Reply To: Is anyone familiar with Jackendoff’s work in linguistics?

  • Whit Blauvelt

    May 27, 2024 at 8:12 pm

    Hi Shannon,

    Appreciate your engagement here! I’ve been bouncing around through a stack of Jackendoff’s books. His recognition of the spatial interests me as I’ve long been focused on the relation of path with opinion. There’s a binary in pop psychology (and in formal psychology until quite recently, for instance in Baddeley’s writing on “working memory”) between verbal and visuo-spatial thought, with verbal of course seen as LH and visuo-spatial as RH. But it turns out, as Laura Otis goes into in some depth in her book, Rethinking Thought, that the visual and spatial are as much separate capacities as the verbal is from either. And Broca’s Area in the LH is as crucial for spatial intelligence as it is for aspects of language. Jackendoff had worked out from linguistic evidence that spatial thought is a separate capacity, even ahead of neuroscience’s discovery of this.

    A mention by Jackendoff led me to finally read sociologist Erving Goffman’s book, Frame Analysis. Goffman doesn’t write of spatial paths in so many words (indeed the book is from 1973), but brilliantly examines the structure and the stagings of our verbal presentations, emphasizing that they are far less about “information” than about, if I may roughly paraphrase him, relating the paths we have taken, and present ourselves as taking, and especially the quite-varied “I” as teller and subject of our stories.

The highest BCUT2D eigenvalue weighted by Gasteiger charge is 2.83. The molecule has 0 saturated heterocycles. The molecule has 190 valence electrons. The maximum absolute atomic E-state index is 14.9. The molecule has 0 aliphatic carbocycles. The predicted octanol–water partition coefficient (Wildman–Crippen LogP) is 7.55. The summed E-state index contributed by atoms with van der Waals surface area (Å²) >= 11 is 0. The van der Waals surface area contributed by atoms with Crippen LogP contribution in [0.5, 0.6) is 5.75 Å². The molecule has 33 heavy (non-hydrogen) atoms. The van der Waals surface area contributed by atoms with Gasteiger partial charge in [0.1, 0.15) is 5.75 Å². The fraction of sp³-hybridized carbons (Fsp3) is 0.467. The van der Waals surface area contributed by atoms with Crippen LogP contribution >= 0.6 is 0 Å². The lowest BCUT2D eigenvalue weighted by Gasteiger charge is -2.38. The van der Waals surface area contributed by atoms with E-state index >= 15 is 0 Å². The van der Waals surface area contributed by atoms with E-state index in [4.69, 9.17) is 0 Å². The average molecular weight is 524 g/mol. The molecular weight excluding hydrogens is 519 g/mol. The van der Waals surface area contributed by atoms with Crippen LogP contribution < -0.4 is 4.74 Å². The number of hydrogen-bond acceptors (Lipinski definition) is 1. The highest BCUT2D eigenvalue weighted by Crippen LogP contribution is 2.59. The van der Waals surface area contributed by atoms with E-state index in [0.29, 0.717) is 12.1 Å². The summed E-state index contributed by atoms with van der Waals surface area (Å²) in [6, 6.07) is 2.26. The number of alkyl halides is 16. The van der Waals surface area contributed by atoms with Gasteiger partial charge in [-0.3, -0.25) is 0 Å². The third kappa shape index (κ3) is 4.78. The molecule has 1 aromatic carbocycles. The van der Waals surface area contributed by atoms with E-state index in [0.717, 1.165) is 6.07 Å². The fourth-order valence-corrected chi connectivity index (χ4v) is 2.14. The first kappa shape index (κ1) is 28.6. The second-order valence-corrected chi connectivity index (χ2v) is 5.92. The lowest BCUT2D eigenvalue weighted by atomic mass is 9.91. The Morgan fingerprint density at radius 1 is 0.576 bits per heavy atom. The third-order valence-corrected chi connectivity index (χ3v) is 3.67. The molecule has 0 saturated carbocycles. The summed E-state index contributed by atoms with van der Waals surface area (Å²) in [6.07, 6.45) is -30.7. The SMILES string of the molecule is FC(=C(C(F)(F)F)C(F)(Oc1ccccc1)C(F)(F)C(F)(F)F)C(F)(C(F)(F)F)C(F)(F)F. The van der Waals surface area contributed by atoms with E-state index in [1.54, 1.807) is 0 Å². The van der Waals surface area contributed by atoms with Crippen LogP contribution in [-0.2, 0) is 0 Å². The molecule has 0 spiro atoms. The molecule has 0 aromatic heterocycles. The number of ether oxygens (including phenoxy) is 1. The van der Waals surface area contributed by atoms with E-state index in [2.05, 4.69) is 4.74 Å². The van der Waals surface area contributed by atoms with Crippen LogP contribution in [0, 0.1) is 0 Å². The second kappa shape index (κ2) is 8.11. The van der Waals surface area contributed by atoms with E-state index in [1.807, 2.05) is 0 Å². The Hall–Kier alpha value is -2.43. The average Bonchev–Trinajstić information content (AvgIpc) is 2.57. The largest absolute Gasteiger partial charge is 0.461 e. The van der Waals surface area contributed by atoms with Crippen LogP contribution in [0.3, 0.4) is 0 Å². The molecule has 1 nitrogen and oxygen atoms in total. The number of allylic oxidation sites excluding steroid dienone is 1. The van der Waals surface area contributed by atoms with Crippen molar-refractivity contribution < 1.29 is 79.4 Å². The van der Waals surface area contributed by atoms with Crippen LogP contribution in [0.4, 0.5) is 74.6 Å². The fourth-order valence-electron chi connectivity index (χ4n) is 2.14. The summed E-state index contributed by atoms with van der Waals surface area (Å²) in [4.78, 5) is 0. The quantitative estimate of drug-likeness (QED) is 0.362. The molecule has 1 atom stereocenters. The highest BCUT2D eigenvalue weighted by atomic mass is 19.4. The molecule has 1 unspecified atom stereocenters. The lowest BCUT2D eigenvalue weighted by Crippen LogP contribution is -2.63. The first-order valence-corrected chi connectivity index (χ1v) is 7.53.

A crude reading of McGilchrist suggests there are two “I”s, one quite verbal but blind, one more perceptive but mute, rather along the lines of a true self masked by a false persona. This is seductive (certainly to me), but may be an example of, as it’s said, there being a solution to every complex problem which is simple … and wrong. Nor should I suggest McGilchrist intends to promote that reductive conclusion. Rather, we might ask from McGilchrist’s marshaled evidence how to bring language back into the subtle service of “the master.”

    In that, looking to experts in aspects of language, Jackendoff and Goffman among them (along with the cognitive linguists in Lakoff’s circle) may take us farther on the trail which McGilchrist has blazed. While we note how deeply Iain despises the Anglo-American analytic philosophers’ emphasis on language; neither Jackendoff nor Goffman (nor Lakoff) are in that tradition.

    So do we want to stop with McGilchrist, just accepting him as if a guru who has attained a full enlightenment, or do we want to go farther, taking him as a scientist and philosopher who has opened a broad horizon for further — and somewhat urgent — exploration?

    For my own focus, it’s largely on implications and methods for bringing the spatial more into the mix, which is not quite the same as “visual thinking” in (art historian) Rudolph Arnheim’s framing; but then he didn’t separate the visual from the spatial, as it now appears a fuller analysis requires.